Many parents with good credit choose private student loans, but those, too, offer little flexibility in repayment, while others co-sign their children’s loans, also leaving them responsible.
The consequences of such debt can be dire because borrowers over 60 have less time — and fewer opportunities — than younger borrowers to get their financial lives back on track.
Some, like Fitzgerald, are forced to move in with their children. Others face an unexpectedly pinched retirement. Still others have gone into bankruptcy, after using all their assets to try to pay the student debt, which is difficult to discharge under any circumstances.
Fitzgerald said she had little hope of a comfortable old age. She has no health insurance. She knows the odds of finding a good job in her 60s, with no college degree, are slim — and she knows the government will take part of her Social Security, in payment of her debt, which she said had now ballooned to about $40,000 because of penalties for nonpayment. At one point, she said, the Internal Revenue Service seized a $2.43 tax refund.
Many young people live with deep guilt that their education has pushed their parents into debt, and perhaps ruined their credit rating. Even those who do not know exactly how much money their parents have, or how much they owe, worry about how their debt will affect their parents’ lives.
One 27-year-old man from East Texas, who earned a bachelor’s degree in California, is now nearing graduation with another bachelor’s degree, in Russian literature, from Columbia University. He said he did not know how much debt he and his mother had accumulated in the course of his educational wanderings, sounding almost paralyzed by the prospect of talking to her about it.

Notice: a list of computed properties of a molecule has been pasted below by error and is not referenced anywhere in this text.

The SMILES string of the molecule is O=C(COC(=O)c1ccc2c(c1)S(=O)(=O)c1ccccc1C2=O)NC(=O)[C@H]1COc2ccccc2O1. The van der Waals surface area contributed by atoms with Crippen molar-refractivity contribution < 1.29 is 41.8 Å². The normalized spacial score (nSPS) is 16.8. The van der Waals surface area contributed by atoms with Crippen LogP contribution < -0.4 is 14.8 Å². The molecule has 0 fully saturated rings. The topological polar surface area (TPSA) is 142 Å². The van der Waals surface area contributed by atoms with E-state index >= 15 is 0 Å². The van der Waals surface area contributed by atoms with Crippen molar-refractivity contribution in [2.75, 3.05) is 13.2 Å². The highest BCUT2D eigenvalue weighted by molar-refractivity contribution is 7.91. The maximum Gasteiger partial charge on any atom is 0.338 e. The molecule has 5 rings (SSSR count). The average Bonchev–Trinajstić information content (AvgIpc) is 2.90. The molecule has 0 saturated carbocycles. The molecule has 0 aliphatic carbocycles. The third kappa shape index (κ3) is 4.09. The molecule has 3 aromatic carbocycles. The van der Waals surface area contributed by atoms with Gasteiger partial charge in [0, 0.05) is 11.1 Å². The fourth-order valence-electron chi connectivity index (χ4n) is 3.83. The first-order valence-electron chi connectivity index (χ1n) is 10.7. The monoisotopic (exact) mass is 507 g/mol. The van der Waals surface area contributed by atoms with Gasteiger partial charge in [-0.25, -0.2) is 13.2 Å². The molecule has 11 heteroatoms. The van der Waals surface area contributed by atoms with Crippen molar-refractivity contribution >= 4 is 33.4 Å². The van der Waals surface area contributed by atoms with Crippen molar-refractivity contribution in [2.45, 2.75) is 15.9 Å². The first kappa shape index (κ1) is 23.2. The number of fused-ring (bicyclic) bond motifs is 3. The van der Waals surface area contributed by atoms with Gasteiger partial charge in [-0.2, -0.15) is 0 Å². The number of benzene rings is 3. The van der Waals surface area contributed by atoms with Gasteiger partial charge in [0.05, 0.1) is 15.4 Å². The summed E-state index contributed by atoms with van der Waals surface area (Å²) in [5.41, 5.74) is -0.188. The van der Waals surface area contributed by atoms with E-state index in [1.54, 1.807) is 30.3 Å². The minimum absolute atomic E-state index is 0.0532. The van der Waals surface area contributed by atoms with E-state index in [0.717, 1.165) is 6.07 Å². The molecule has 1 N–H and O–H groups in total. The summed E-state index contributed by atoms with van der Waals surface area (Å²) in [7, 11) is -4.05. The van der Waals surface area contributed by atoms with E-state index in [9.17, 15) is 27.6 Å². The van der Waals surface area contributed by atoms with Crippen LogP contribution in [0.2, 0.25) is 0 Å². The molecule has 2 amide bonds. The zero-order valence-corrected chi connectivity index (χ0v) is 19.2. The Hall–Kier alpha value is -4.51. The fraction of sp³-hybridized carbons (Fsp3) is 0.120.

“I should know how much I owe, and it’s sad that I don’t,” he said. “I feel like I’m standing on the train track and I can hear the rumble of the train coming, and I don’t know how hard the train will slam into me.”
In one extreme case, student debt, and the constant creditor calls, were mentioned in a suicide note by the stepfather of a young law-school graduate. The guilt has been crushing for the graduate.
Teresa Tosh, 56, a mother of five who works for the county government in Tulsa, Okla., had cosigned large graduate- and law-school loans for one of her sons, Jacob, who has a different last name. In total, he owes more than $200,000 on his federal loans, in addition to more than $100,000 on the private student loans his mother cosigned.
But like many recent law graduates, Jacob had trouble finding a job, and when he finally found one, an hour from his home, the salary was nowhere near enough to cover his loan payments. Creditor calls to both Jacob and to his mother became more and more frequent.
Jacob talked to the collectors when they called, and tried to work out payments as best he could. But shortly after one call ended, he and his mother said, the phone would ring again: another collection agent, in another part of the country.
Tosh’s husband, George, a Vietnam veteran who worked from home, concluded that Jacob was lying about trying to work things out, deceiving Tosh, ruining her credit and leaving her holding the bag.
The household tension grew intense, and in July 2010, George Tosh shot himself, leaving a note saying that he could no longer stand the incessant calls from Sallie Mae, one of the lenders.